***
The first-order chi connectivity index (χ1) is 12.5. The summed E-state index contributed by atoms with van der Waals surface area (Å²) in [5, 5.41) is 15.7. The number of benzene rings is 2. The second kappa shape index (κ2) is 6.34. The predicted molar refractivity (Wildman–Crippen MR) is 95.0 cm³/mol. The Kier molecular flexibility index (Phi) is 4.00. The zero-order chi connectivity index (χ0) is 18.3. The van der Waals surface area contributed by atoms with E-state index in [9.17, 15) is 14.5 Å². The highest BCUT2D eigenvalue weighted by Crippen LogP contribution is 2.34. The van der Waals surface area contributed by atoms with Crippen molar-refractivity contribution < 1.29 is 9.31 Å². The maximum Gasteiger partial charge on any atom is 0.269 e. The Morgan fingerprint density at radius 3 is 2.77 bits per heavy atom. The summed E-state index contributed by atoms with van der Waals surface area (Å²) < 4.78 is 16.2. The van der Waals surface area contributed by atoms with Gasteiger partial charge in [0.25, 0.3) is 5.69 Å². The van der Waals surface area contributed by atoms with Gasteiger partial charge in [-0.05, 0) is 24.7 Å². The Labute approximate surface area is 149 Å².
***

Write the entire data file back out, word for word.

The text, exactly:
The first-order chi connectivity index (χ1) is 12.5. The summed E-state index contributed by atoms with van der Waals surface area (Å²) in [5, 5.41) is 15.7. The number of benzene rings is 2. The second kappa shape index (κ2) is 6.34. The predicted molar refractivity (Wildman–Crippen MR) is 95.0 cm³/mol. The Kier molecular flexibility index (Phi) is 4.00. The zero-order chi connectivity index (χ0) is 18.3. The van der Waals surface area contributed by atoms with E-state index in [9.17, 15) is 14.5 Å². The highest BCUT2D eigenvalue weighted by Crippen LogP contribution is 2.34. The van der Waals surface area contributed by atoms with Crippen molar-refractivity contribution < 1.29 is 9.31 Å². The maximum Gasteiger partial charge on any atom is 0.269 e. The Morgan fingerprint density at radius 3 is 2.77 bits per heavy atom. The summed E-state index contributed by atoms with van der Waals surface area (Å²) < 4.78 is 16.2. The van der Waals surface area contributed by atoms with Gasteiger partial charge in [0.25, 0.3) is 5.69 Å². The van der Waals surface area contributed by atoms with Gasteiger partial charge in [-0.05, 0) is 24.7 Å². The Labute approximate surface area is 149 Å².